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Furman Center namesake dies at 72

Via The Furman Center 

Jay Furman, founding board member and endower of the NYU Furman Center, passed away on January 4th at the age of 72. Jay’s vision and generous financial support brought the NYU Furman Center to life in 1995, and he remained involved in the Center’s work as a consistent source of support, ideas, and humor.

“Jay was a great friend of the Center, and we will always remember his warmth, intelligence, and irrepressible passion for policies that make cities more livable,” said Mark Willis, executive director of the NYU Furman Center.

Jay Furman
Jay Furman

“We valued every one of our meetings, phone calls, and meals with Jay, who clearly relished the chance to engage in debates about urban policy issues,” said Ingrid Gould Ellen, faculty director of the NYU Furman Center.

“He continually challenged us to sharpen our arguments and make our analyses both more rigorous and more relevant. Yet, he was always insistent on the NYU Furman Center’s independence and objectivity. We feel extremely honored and humbled to be a part of the center that bears his name.”

Michael H. Schill, founding director of the NYU Furman Center and current Dean and Harry N. Wyatt Professor of Law at the University of Chicago Law School, worked closely with Jay in establishing the Center. “In addition to being a wonderful friend, Jay Furman was a visionary, engaged philanthropist who was also an intellectual. Jay saw very early how a university center in New York City dedicated to the empirical analysis of urban issues could quickly become the leading institute of its kind in the nation,” he said.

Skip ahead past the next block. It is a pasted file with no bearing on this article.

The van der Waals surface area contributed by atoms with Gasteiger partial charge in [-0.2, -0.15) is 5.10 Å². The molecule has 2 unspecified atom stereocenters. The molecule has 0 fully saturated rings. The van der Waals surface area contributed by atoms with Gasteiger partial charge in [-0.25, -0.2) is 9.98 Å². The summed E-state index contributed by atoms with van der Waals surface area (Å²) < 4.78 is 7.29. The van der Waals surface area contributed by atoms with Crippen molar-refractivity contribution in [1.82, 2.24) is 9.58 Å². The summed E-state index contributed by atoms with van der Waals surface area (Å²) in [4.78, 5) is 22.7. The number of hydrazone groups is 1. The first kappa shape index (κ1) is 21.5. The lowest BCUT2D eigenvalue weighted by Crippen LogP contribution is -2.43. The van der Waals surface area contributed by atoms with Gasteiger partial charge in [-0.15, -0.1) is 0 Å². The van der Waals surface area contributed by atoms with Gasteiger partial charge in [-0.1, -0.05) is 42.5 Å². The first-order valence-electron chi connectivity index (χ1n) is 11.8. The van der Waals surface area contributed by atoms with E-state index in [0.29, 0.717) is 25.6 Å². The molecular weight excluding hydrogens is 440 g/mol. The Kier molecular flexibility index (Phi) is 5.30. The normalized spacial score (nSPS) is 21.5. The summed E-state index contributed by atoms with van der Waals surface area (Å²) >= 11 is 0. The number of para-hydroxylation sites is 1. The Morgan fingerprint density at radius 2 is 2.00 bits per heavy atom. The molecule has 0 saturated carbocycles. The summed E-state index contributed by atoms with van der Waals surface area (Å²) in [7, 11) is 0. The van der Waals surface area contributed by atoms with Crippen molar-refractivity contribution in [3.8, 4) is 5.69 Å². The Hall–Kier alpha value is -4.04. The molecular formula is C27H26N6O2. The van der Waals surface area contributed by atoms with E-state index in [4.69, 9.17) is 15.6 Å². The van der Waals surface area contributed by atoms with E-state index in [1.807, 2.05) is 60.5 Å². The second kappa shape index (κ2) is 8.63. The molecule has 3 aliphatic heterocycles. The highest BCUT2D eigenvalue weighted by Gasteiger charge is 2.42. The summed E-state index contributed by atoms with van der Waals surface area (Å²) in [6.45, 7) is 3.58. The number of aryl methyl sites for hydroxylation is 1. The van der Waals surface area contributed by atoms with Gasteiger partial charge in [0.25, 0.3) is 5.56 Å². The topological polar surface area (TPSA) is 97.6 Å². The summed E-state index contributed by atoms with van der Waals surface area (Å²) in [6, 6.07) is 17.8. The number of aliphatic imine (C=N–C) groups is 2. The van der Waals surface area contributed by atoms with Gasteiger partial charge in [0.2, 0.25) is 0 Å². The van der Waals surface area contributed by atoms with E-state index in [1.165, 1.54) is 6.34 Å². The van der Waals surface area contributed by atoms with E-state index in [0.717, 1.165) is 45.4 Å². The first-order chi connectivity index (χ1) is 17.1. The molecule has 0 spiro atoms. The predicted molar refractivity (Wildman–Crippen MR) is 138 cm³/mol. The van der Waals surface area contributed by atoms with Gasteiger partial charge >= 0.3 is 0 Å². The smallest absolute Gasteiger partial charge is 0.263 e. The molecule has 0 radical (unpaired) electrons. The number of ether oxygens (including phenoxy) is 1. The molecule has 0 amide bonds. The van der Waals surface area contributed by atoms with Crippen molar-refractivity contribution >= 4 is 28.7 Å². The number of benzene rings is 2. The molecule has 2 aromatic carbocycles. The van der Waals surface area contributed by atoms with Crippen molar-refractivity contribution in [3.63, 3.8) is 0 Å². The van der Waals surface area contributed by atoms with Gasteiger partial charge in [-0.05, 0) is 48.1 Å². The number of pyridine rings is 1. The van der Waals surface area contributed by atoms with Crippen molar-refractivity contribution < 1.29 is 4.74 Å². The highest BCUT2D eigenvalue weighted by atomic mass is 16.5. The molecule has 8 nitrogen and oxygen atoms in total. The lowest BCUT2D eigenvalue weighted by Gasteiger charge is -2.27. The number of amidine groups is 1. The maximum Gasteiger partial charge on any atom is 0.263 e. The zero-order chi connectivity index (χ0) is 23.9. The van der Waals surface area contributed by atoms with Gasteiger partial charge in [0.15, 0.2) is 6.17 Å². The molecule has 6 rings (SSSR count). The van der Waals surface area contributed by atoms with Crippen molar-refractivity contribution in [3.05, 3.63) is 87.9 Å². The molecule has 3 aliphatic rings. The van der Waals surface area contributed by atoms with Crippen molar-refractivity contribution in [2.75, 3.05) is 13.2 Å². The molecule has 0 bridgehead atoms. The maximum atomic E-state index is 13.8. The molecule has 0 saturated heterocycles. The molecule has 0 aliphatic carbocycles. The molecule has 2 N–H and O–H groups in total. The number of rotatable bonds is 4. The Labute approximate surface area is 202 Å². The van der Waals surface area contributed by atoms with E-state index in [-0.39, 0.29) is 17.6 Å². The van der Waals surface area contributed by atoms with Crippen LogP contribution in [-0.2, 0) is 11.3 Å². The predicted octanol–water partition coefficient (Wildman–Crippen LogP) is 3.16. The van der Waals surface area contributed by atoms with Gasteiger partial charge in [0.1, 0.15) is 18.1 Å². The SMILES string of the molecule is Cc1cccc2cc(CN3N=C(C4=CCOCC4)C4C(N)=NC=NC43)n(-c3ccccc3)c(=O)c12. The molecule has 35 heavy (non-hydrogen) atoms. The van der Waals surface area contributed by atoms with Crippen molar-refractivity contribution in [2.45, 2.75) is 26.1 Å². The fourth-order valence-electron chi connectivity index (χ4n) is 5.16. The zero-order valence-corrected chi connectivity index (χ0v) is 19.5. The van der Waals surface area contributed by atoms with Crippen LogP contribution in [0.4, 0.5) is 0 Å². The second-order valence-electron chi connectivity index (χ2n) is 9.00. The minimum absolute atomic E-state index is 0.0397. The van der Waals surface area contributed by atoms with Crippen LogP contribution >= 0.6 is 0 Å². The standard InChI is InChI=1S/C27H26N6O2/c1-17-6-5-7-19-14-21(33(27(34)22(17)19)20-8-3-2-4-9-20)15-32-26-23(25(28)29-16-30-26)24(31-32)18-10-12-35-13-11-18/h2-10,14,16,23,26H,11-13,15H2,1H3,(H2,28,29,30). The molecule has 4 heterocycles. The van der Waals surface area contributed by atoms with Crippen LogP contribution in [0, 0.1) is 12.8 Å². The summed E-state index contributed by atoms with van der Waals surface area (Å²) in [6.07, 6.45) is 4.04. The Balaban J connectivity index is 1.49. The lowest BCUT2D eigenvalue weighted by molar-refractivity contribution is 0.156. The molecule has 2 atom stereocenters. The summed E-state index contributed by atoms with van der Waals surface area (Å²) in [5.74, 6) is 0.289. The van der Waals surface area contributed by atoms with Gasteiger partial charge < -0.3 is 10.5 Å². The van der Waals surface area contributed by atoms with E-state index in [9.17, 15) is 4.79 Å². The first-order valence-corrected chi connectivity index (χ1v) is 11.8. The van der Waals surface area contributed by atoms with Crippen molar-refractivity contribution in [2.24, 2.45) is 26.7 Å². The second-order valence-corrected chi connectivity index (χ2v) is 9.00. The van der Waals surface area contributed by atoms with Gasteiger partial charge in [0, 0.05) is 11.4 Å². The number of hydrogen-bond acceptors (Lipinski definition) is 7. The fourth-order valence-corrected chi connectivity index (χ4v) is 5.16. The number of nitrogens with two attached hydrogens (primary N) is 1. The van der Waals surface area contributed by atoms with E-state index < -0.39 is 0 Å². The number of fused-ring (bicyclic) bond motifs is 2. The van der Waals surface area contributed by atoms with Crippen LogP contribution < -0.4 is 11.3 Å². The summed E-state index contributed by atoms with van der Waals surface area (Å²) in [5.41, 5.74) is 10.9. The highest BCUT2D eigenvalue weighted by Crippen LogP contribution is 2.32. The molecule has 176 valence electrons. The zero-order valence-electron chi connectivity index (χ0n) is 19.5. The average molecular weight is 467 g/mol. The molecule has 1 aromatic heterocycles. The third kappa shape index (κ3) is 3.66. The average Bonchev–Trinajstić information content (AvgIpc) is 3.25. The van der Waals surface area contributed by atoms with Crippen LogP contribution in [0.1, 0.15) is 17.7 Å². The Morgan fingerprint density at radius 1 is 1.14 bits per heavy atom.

“He was generous with his time as well as his wealth. Jay took an active interest in the Furman Center’s programs and research. He kept pushing us to go deeper and often suggested new and interesting approaches to our work. With his support, the Furman Center has become the best urban research center in the nation.”

Commissioner of New York City’s Department of Housing Preservation and Development and law professor Vicki Been came to know Jay very well when she was director of the NYU Furman Center. “Jay was always the Furman Center’s toughest questioner—his curiosity, incredible intelligence, breadth of knowledge, and enthusiastic embrace of any complexity made him the best thinker in the room on almost any issue. But he was also the Furman Center’s greatest supporter, because he had a deep appreciation for the value of rigorous research tied directly to important and immediate policy debates,” she said.

“Jay also was a close friend, and I’ll deeply miss his thoughtful advice, his genuine compassion, and his constant musings about every aspect of life.”

Our thoughts are with Jay’s family and all of those who were touched by his extraordinary life.

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